Although this is not a large discrepancy between the implied and the observed correlations, the SEM program can do better (at least in this hypothetical example). If the SEM program subsequently estimates values of .50 and .70 for causal paths b and c, respectively, then it is possible to use the same value of x (specifically, .40) for each path equation involving I1/LS1 and I1/LS2, and reproduce exactly the observed correlations for r1 (i.e., 1.0*.40*.50 = .20) and r2 (i.e., 1.0*.40*.70 = .28). By using these estimated values of .5 and .7 for paths b and c in place of the .6 and .6 values initially estimated, the program can also reproduce exactly the observed correlation (r4 = .35) between LS1 and LS2—that is, .5*.7 = .35. Furthermore, by using an estimated value of .7 for causal path d, the program can exactly reproduce all the remaining observed correlations in Figure 2—r3 = .28, r5 = .35, and r6 = .49—that involve path d, that is, a*x*d, b*d, and c*d, respectively. (We leave to the reader the task of solving the equations.)

In sum, by using the fixed (a priori) value of a = 1.0 and the estimated values of x = .4, b = .5, c = .7, and d = .7, the six implied correlations exactly match the six observed correlations depicted in Figure 2. In other words, the hypothesized causal paths in our model provide a "perfect fit" to the "data" (empirical correlations).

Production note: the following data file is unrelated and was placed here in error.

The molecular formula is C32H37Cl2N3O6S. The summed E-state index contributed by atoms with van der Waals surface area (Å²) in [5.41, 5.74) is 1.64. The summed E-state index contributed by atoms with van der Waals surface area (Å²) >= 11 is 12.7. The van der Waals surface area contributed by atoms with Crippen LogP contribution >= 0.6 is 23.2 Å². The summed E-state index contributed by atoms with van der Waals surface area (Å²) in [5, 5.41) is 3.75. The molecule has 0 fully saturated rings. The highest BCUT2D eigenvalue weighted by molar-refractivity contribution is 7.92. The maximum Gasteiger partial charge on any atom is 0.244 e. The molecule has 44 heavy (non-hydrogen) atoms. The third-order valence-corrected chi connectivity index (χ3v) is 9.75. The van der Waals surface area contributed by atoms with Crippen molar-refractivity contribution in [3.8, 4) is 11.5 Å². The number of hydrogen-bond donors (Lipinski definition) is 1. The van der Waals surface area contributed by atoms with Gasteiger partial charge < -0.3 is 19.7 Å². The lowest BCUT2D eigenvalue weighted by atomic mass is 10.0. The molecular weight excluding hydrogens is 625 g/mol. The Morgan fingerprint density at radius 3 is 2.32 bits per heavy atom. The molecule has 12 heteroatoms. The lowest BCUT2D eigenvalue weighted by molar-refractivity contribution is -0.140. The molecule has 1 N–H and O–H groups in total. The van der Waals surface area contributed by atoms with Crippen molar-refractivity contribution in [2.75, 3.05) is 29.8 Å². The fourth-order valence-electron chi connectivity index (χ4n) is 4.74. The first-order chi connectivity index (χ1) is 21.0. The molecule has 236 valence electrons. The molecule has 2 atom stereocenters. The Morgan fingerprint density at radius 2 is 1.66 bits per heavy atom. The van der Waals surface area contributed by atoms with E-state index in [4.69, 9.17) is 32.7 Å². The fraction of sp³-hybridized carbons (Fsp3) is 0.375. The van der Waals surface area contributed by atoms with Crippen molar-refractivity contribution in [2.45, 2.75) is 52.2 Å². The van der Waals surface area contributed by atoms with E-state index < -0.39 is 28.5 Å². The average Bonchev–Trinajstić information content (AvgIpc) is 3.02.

Reproducing the observed correlations among indicators does not, however, establish that the proposed model is correct. In the logic of hypothesis testing, one can only disconfirm models, not prove them. Indeed, there is generally a large number of alternative models, often with entirely different causal structures, that would reproduce the observable correlations just as well as the original model specified (see Kim and Mueller 1978 for examples). It should be apparent, therefore, that social scientists must provide rigorous logic and theory in building multiple indicator models, that is, in providing support for one model among a wide variety of possible models. In other words, multiple indicator procedures require that researchers think very carefully about how measures are linked to latent constructs, and how latent constructs are linked to other latent constructs.